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How much information do trustees really need?

How much information do trustees really need?
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How much information do trustees really need?1

Governance | Martin Farrell | 30 Apr 2012

Following a visit to the theatre Martin Farrell ponders how much information trustees need to have. 

‘Mummy what’s happening?’ The child’s incredulous voice filled the vast dark theatre space. All we could see were coloured shapes of light moving gracefully in the blackness, apparently of their own volition. The child had spoken for everyone.

Only when the final curtain went up, was the illusion revealed by actors clothed in black who had disappeared in the darkness, leaving visible only the balls of light they were carrying.

We spend much of our time not knowing what’s going on behind the scenes. We know we have engaged skilled performers who are working well together and are content to focus on the outcomes of their efforts. Quite right too.

So far so good – except that in the theatre, I was not responsible for the quality of the production. But around the board table I am – and that can make me nervous. And that nervousness can drive me to make too many demands for information to reassure myself that everything is working well.

One of the case studies at this year’s Trustee Exchange conference focused on a well-run charity in which a new and keen trustee was asking for ever more information, placing an increasing burden on senior staff. This culminated in strongly-worded letters flying about and upset all round. Oh dear.

So when is enough information enough? The very helpful and authoritative The rights of charity trustees to information concerning their charity paper by the Charity Law Association lays out the law on the matter – which broadly is that trustees have the right to receive the information which they reasonably need to govern the organisation. But (and this is an important ‘but’) this right is not absolute. It is constrained in several ways:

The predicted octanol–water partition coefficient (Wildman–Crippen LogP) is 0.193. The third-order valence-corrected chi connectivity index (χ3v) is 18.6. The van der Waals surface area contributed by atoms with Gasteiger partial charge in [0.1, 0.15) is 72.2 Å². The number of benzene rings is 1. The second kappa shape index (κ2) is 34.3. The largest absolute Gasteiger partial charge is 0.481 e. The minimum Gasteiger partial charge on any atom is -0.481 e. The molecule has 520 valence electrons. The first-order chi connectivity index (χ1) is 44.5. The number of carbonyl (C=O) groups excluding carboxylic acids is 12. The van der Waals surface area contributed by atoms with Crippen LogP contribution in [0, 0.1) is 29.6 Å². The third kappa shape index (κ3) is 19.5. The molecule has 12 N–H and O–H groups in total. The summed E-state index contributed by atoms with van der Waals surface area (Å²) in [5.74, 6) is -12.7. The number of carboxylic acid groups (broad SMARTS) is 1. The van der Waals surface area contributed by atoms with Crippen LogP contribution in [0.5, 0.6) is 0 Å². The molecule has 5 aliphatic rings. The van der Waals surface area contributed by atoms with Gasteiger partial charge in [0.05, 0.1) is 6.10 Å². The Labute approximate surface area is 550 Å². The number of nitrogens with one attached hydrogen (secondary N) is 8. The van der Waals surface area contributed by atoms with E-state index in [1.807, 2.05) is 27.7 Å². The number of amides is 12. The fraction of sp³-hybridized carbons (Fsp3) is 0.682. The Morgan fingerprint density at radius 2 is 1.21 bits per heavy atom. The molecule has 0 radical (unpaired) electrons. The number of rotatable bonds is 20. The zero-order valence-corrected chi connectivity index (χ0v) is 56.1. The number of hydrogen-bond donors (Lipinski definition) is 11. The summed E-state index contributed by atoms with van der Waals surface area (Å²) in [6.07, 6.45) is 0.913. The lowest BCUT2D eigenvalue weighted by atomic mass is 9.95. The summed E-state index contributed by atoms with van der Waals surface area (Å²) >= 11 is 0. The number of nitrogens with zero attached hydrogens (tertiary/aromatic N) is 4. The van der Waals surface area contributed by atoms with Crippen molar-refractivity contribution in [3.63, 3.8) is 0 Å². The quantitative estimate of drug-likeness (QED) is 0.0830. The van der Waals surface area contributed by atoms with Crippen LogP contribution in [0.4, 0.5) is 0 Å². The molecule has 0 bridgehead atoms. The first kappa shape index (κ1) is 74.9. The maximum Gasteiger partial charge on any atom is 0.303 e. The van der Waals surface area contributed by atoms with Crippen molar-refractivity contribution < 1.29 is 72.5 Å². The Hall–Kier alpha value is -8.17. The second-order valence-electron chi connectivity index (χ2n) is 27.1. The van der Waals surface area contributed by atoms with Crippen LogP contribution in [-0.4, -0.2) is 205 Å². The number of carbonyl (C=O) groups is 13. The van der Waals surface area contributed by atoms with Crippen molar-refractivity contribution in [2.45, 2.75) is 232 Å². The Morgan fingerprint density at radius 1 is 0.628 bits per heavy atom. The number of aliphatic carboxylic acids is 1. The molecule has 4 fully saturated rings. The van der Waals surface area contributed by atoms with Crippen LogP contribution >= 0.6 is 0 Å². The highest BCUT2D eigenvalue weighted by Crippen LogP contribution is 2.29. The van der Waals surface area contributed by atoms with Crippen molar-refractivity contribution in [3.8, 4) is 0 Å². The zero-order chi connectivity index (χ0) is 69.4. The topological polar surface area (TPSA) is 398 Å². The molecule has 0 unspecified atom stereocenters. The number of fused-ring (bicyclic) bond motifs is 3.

• it relates only to information which trustees need to discharge their duties, not for other purposes;
  • trustees do not have a right to information which is properly considered to be confidential or if it is subject to data protection;

If you are so inclined you can study the detail in the full paper. While you do so, have in mind some good old-fashioned common sense.

  • Providing and collating information costs time, effort and money so that everything you ask for has a price tag attached. Do you really believe that the benefit to the organisation of having the information will be more than the cost of getting it?
  • What does your asking for information say about the balance you want to strike between the board thinking long-term and broadly (strategy) and the executive getting stuff done (operations)? Are you sure you are only asking for information which you need to fulfil your role as strategists?
  • Are the leading trustees being effective leaders, helping the board to handle the uncertainty which inevitably accompanies trusteeship?
  • Do the board and executive have a shared and explicit understanding about how much information is provided, when and how?

The child was moved to wonder at what she saw. Let us too allow ourselves to be so moved – and only ask for information about what’s going on behind the scenes when we’re sure we really need it.

Martin Farrell is the chairman of Read International  

 

Janet
Director of Services
Reach Skilled Volunteering
2 May 2012

I'd very much agree with these well judged comments. In particular, we find that many trustees can find it difficult not to stray into operational matters, and that too much information can tempt them further down this road.
On the other hand, engaged trustees with a holistic understanding of their charity, are crucial for good governance. Perhaps the way to go is exploring a more creative range of ways for trustees to learn about their charity and its performance, perhaps including the occasional away day or event which put trustees in direct contact with the charity's work....

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Martin Farrell

30 years ago Martin Farrell volunteered to help a handcraft charity in South Africa and to do church based youth work in a rough estate in Manchester.  Today he runs a consultancy.

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